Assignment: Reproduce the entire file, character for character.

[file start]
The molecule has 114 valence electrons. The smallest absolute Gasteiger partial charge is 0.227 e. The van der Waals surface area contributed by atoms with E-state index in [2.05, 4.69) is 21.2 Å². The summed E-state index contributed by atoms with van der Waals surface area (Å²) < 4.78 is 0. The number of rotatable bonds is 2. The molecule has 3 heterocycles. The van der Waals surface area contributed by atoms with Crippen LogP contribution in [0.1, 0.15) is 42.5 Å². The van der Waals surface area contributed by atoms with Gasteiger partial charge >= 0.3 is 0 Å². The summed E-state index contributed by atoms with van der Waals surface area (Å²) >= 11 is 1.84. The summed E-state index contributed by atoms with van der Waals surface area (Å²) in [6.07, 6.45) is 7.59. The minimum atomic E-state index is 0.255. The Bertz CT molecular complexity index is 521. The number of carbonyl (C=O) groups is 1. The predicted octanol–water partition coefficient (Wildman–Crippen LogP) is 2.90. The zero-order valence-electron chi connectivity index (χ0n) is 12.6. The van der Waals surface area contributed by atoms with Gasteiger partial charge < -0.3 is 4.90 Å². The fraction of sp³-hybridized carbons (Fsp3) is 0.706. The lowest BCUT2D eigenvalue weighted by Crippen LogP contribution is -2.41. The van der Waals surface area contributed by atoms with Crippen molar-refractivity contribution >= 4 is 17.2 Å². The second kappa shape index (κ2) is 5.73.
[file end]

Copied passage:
The molecule has 114 valence electrons. The smallest absolute Gasteiger partial charge is 0.227 e. The van der Waals surface area contributed by atoms with E-state index in [2.05, 4.69) is 21.2 Å². The summed E-state index contributed by atoms with van der Waals surface area (Å²) < 4.78 is 0. The number of rotatable bonds is 2. The molecule has 3 heterocycles. The van der Waals surface area contributed by atoms with Crippen LogP contribution in [0.1, 0.15) is 42.5 Å². The van der Waals surface area contributed by atoms with Gasteiger partial charge >= 0.3 is 0 Å². The summed E-state index contributed by atoms with van der Waals surface area (Å²) >= 11 is 1.84. The summed E-state index contributed by atoms with van der Waals surface area (Å²) in [6.07, 6.45) is 7.59. The minimum atomic E-state index is 0.255. The Bertz CT molecular complexity index is 521. The number of carbonyl (C=O) groups is 1. The predicted octanol–water partition coefficient (Wildman–Crippen LogP) is 2.90. The zero-order valence-electron chi connectivity index (χ0n) is 12.6. The van der Waals surface area contributed by atoms with Gasteiger partial charge < -0.3 is 4.90 Å². The fraction of sp³-hybridized carbons (Fsp3) is 0.706. The lowest BCUT2D eigenvalue weighted by Crippen LogP contribution is -2.41. The van der Waals surface area contributed by atoms with Crippen molar-refractivity contribution >= 4 is 17.2 Å². The second kappa shape index (κ2) is 5.73.